The inclusion criteria were New York Heart Association (NYHA) class I-IV history of HF;(12) systolic and diastolic HF; age between 20 and 85 years; absence of history or clinical evidence of severe complications related to HF over the previous 30 days; patients who resided in the metropolitan region of Porto Alegre, and who agreed to participate in the study. The exclusion criteria were situations that precluded anthropometric evaluation (amputation of limbs or sequelae from a stroke), and unwillingness to participate in the study.

The initial clinical evaluation was done by physicians and medical students trained and with the supervision of cardiologists. Training was given during the pilot study, in which the students applied the questionnaire to hospitalized patients, with characteristics similar to those who were, in fact, enrolled in the study.

The variables studied consisted of clinical and sociodemographic data and issues relative to smoking and alcohol consumption, besides anthropometric evaluations done by equally trained dieticians and nutrition students. Associated morbidities were identified from the patient's past history; prior medical diagnoses were recorded: type 2 diabetes mellitus, systemic arterial hypertension, chronic renal failure, anemia, and dyslipidemia.

Data on inflammatory conditions among the patients were collected by a physician from the organization, considering the following inflammatory diseases: chronic obstructive pulmonary disease exacerbated during hospitalization, pneumonia, rheumatic diseases, autoimmune diseases, urinary tract disease, and sepsis. The levels of hs-CRP were evaluated according to the protocol of the HNSC clinical analyses laboratory, based on the nephelometry method.(13)

Weight was checked by means of a digital scale, with the patient wearing light clothing and no shoes. In cases of volemic alterations confirmed by means of a physical examination (presence of edema), the patient's weight was verified after treatment for this condition, and if there was residual edema, a formula for an estimate of body weight adjusted for edema was used.(14) Height was checked with the help of a fixed stadiometer and the BMI was calculated; for classification of overweight and obese, the cutoff points were ≥25kg/m2 and ≥30kg/m2, respectively.(15)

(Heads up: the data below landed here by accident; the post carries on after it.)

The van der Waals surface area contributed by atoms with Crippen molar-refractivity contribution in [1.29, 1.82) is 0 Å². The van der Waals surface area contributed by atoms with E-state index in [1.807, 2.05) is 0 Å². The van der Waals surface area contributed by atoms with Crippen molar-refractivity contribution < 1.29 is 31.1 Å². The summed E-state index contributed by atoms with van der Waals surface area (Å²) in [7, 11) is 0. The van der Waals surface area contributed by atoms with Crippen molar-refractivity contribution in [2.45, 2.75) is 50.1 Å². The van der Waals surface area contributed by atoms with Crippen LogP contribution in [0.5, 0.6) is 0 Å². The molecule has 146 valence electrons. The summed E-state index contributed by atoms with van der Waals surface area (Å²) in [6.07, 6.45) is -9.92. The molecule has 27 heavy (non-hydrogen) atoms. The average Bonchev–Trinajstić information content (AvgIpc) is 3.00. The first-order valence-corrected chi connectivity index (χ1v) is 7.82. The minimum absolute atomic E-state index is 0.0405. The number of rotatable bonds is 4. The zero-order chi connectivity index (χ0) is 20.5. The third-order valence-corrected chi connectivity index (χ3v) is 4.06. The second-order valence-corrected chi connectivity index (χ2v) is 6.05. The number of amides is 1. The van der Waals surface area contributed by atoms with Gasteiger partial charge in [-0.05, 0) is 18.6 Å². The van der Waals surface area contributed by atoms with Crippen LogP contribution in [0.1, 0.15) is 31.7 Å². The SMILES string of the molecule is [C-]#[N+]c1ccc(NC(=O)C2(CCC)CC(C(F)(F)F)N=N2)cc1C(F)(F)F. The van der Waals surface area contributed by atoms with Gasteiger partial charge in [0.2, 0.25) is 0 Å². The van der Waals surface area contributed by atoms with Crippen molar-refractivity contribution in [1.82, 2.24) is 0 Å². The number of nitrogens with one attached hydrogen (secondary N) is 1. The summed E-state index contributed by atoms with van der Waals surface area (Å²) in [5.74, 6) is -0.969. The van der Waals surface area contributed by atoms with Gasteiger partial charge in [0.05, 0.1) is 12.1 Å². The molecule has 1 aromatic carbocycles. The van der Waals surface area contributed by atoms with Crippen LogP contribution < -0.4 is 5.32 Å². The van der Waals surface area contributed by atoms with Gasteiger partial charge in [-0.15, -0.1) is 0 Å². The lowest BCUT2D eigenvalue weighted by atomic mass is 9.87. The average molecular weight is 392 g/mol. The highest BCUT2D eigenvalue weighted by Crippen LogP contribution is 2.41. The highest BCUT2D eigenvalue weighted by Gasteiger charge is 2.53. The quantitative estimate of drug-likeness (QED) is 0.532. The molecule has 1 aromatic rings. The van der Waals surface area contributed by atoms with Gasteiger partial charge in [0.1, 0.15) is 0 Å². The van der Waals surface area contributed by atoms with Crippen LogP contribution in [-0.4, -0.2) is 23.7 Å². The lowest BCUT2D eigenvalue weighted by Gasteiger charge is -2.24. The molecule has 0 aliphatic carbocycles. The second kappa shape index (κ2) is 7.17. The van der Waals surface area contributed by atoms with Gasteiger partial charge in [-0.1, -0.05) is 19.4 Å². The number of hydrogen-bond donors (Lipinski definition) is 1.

With an inelastic tape measure, the following measurements in centimeters were made: waist circumference (WC), considering the minimum circumference between the ribs and the pelvis; hip circumference (HC), with the maximum circumference in the hip region; and neck circumference (NC), at the midpoint of the neck. Abdominal obesity was defined as a value of WC ≥102cm for men and ≥88cm for women,(16) and the waist-hip ratio (WHR) >0.95 for men and >0.85 for women.(17)

Checking of the tricipital skin fold (TSF) was done with the patient standing or sitting, with the non-dominant arm freely extended along the body; the measurement was checked at the midpoint between the acromial process of the scapula and the olecranon of the ulna. To measure the subscapular skin fold (SSF), the point below the inferior angle of the scapula was identified, with the shoulder and arm relaxed, parallel to the natural cleavage lines of the skin.(18) The skin folds were identified by means of an adipometer.

HF etiology was defined by the cardiologist and collected in the patient medical record (secondary data). The patients underwent transthoracic echocardiography with color Doppler, and measures of systolic function and calculation of the ejection fraction (EF) were made using Teichholz formula;(19) individuals with segment alterations in left ventricle contractility had their EF determined by Simpson method. All patients did the stress test on a treadmill with a slope protocol.(20)

The study was approved by the Research Ethics Committees of the HNSC, under protocol 10–118, of August 2010, and of the Universidade Federal de Ciências da Saúde de Porto Alegre (UFCSPA), under protocol 1,747, of June 2012. All individuals participating in the study signed the Informed Consent Form.

The sample size was calculated by means of the WinPepi program, version 11.15. Considering a prevalence of obesity of 30% among patients with HF (ratio of 2:1), a prevalence of elevated hs-CRP of 60% among obese (exposed), and of 30% among the non-obese, the size of the sample was estimated as at least 96 patients, for a 95% confidence level and 80% power.(21,22)